What Tom thinks: “Really glad to see Chopper on the list, it’s a film I had seen a good few times before (and own on DVD!) and love. Eric Bana is amazing as Mark Read… just check out the real Chopper on the DVD extras and the performance is uncanny. He’s the kind of guy you’d love to share a pint with but you would be waiting for him just to pull his shotgun on you for asking him to repeat himself or something! Really good film, well worth an eight out of ten.”
Up next: Bad Santa
Volver is a Spanish film about Raimunda, her daughter Paula and her sister Sole. While Raimunda tries tries to deal with the dead body of her husband, who tried to sexually assault Paula, Sole must also figure out how to deal with the apparent resurrection of her dead mother.
What Tierna thinks: “I had watched this before but I enjoyed it more this time around. It was definitely one of the best of our foreign films so far. It’s a typically Spanish film; an element of the after life colliding with the living. The storyline was gripping and often unexpected although some of the story is quite common to many Spanish films I’ve watched. A good film and I’ll give it an eight out of ten.”
What Tom thinks: “We’ve had quite a few slow and boring foreign films on this list (as well as quite a few awesome ones I may add) and this was a prime candidate to be another. Alas, it was not and is a pretty entertaining movie. The story of the mother leaves the viewer guessing through most of the film – is she dead or isn’t she – and all in all it was fairly enjoyable. I’ll give it a seven out of ten.”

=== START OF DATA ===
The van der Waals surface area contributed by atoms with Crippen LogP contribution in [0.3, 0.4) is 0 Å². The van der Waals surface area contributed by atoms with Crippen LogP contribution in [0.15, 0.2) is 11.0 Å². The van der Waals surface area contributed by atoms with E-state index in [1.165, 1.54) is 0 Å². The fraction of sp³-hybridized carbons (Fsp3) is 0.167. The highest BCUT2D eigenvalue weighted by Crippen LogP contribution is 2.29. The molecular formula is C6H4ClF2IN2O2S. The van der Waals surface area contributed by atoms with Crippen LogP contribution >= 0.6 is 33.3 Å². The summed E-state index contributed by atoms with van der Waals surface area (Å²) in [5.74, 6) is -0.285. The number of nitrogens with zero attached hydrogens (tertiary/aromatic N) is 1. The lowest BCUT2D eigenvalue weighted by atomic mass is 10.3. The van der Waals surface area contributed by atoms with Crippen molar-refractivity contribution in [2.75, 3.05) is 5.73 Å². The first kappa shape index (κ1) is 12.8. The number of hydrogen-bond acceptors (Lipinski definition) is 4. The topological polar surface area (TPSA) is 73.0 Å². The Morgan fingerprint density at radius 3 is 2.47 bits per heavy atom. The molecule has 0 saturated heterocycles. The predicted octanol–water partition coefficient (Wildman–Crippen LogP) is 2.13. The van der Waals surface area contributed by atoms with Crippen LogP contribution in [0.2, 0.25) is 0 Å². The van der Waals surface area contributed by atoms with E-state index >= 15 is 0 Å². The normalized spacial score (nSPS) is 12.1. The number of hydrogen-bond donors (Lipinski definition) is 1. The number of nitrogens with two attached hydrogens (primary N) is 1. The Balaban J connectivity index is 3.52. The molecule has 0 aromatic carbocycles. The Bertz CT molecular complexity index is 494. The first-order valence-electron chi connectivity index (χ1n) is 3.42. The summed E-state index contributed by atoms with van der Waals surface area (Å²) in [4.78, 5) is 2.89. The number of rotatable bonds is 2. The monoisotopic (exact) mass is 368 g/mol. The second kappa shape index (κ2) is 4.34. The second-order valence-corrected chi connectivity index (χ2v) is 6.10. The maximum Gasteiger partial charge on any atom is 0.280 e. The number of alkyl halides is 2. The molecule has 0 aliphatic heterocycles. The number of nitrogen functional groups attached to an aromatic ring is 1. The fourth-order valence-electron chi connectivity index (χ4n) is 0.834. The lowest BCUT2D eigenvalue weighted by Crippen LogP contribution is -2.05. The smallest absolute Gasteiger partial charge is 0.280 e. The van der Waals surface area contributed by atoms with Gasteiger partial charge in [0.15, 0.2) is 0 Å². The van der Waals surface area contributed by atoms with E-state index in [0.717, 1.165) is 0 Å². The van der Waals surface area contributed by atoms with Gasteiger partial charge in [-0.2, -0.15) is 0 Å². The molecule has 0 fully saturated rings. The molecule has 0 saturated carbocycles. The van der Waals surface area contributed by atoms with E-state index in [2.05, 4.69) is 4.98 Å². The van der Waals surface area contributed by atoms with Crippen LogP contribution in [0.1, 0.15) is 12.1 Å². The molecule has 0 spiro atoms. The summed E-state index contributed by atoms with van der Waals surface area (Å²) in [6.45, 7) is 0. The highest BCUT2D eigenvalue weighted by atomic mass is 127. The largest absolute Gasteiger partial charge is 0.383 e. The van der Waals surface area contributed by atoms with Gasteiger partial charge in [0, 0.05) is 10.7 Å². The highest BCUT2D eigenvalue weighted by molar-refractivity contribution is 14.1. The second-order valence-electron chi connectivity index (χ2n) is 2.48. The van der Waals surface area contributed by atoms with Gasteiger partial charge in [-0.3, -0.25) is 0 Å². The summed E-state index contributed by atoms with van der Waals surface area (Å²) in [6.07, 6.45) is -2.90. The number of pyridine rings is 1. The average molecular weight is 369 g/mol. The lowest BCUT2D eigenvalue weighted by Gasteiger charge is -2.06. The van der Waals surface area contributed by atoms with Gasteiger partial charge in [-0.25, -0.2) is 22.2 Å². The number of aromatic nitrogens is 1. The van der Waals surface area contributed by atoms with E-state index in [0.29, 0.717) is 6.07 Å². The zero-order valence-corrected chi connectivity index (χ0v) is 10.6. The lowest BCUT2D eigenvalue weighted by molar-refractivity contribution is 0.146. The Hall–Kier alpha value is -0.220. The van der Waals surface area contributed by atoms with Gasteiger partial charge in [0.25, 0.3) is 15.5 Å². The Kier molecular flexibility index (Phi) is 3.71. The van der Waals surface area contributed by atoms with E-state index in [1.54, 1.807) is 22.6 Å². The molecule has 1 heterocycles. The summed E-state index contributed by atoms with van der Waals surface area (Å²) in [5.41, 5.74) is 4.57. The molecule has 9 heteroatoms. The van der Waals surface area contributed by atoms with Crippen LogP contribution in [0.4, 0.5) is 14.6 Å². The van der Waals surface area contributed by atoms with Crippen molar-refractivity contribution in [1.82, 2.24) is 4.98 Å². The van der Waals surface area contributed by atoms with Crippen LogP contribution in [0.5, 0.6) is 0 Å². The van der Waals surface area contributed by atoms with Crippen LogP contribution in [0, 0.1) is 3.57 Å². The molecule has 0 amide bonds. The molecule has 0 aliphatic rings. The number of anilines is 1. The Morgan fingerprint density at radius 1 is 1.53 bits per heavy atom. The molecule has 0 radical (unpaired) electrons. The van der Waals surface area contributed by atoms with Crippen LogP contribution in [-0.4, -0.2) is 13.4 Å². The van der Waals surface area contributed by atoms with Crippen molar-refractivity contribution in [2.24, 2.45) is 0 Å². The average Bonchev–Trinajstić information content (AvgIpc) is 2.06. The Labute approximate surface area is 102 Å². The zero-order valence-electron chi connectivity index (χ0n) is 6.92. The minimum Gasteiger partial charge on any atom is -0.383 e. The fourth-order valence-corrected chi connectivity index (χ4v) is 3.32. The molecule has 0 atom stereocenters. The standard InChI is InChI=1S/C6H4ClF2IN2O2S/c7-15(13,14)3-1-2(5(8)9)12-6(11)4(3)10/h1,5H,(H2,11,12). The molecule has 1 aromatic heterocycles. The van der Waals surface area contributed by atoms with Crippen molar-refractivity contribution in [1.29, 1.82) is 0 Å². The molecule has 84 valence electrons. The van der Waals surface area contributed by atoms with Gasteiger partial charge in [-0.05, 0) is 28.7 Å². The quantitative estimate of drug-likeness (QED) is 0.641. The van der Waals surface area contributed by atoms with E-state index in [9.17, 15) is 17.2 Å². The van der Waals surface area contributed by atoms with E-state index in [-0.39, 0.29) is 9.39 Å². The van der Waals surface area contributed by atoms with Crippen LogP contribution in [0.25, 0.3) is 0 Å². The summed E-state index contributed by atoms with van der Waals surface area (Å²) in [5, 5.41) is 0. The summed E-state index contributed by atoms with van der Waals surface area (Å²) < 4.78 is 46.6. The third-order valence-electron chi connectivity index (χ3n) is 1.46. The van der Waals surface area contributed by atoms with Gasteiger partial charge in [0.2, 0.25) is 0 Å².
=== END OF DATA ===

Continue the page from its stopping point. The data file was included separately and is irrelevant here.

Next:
Up next: Chopper
Posted in Cannes Film Festival, Oscar Nominated, Palme d'Or, Spanish Film, Uncategorized
Tagged Carmen Maura, Death, La Mancha, Madrid, Murder, Pedro Almodovar, Penelope Cruz, The Flower of my Secret
57. The Consequences of Love
Le Conseguenze Dell’Amore is an Italian psychological thriller about a lonely and secretive man who befriends a beautiful young waitress in the hotel he lives in and has a run in with the mafia.
What Tierna thinks: “A good film, not memorable as such but certainly very watchable. The car crash scene seemed oddly placed to me as it changed the course of the final days of his life yet it didn’t ‘fit’ for me. When watching the film the ‘consequences of love’ didn’t jump out at me as such. Looking back on the story now while thinking of it in the context of the movie title makes it all make much more sense. It left me a bit confused but it’s well written and for that reason I’ll give it an eight out of ten.”